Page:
But Glynn on Jan. 2 downgraded GE to a "perform" rating from "outperform," because "2014-15 represents a transitional period" that projects a compound annual growth rate for earnings-per-share in the mid single digits over the next two years. Glynn estimates GE's operating earnings will grow from $1.64 a share in 2013 to $1.70 in 2014 and $1.80 in 2015.
Despite the neutral rating, Glynn in his report on Jan. 2 called GE "solid store of value."
GE had $130.4 billion in cash and marketable securities as of Sept. 30. That cash hoard fed a $13.9 billion deployment of capital through dividends and share buybacks during the first three quarters of 2013. The company in December raised its quarterly dividend to 22 cents a share from 19 cents. The shares have a dividend yield of 3.26%, based on Tuesday's closing price of $26.97. The company's average diluted shares count declined by 3% year-over-year through Sept. 30.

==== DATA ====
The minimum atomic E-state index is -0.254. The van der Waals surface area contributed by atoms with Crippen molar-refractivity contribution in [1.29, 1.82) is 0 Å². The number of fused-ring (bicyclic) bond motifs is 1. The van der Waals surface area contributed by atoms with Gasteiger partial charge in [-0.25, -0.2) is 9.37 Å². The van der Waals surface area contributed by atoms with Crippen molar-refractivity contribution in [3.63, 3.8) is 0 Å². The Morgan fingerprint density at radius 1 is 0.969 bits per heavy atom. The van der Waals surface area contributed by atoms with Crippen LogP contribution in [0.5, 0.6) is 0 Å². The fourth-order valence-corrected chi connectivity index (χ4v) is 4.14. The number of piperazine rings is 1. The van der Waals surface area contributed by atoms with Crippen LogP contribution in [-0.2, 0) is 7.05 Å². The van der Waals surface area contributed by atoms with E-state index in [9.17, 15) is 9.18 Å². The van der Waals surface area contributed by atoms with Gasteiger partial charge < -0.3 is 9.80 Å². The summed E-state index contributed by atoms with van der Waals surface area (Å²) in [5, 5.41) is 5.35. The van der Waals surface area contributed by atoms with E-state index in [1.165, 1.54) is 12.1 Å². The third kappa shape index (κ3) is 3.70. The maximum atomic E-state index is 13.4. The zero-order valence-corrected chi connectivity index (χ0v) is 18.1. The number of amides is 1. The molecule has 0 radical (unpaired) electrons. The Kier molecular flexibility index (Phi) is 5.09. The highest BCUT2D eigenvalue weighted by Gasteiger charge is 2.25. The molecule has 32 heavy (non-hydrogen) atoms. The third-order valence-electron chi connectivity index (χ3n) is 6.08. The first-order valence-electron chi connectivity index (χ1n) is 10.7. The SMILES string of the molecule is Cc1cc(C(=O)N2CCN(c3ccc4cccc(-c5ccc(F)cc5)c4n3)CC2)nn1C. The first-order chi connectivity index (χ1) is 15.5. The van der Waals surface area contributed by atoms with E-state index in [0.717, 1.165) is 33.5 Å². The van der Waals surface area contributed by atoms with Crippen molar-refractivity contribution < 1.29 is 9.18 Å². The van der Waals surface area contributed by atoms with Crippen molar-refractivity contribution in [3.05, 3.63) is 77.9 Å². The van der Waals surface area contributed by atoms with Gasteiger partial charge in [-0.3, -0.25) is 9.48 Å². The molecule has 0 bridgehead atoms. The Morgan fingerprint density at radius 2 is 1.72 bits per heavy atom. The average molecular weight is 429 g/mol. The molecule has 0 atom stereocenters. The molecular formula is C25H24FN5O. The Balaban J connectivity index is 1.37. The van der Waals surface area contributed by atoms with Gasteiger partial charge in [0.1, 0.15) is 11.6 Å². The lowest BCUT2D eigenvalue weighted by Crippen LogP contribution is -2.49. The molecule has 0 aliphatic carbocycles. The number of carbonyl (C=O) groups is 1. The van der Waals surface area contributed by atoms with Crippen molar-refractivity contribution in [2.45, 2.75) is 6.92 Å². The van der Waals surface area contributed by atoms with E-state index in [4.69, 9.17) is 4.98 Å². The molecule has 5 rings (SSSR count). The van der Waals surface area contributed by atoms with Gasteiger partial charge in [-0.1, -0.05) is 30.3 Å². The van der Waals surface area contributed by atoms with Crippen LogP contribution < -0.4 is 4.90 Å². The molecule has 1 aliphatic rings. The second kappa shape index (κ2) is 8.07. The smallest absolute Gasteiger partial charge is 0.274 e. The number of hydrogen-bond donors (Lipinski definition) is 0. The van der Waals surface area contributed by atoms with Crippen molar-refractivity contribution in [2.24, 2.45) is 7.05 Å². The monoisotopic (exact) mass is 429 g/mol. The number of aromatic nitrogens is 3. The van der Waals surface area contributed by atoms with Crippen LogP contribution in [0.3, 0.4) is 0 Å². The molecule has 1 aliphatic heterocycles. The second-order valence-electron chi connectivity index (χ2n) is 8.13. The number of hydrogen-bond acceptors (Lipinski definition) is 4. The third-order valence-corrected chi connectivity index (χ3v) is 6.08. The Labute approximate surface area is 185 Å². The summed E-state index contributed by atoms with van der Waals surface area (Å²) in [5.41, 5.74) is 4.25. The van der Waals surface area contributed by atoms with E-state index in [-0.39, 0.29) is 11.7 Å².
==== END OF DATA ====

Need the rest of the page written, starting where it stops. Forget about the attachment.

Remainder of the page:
"Our Buy thesis [is] straightforward -- a huge cash position, improving cost structure and focus on dividends and share repurchase should drive [GE's] earnings recovery," wrote Brian K. Langenberg of Langenberg and Co. in a note to clients on Dec 23. He estimates GE's fourth-quarter earnings will come in at 54 cents a share. His EPS estimate for GE in 2014 is $1.70, rising to $1.85 for 2015. Langenberg's 12-month price target for General Electric's stock is $30, while his three-year fair value estimate is $40 a share.
The following chart shows the performance of GE's stock against the Dow Jones Industrial Average (^DJI) and the S&P 500 (^GSPC) since the end of 2011:
data by YCharts
Interested in more on General Electric? See TheStreet Ratings' report card for this stock.
-- Written by Philip van Doorn in Jupiter, Fla.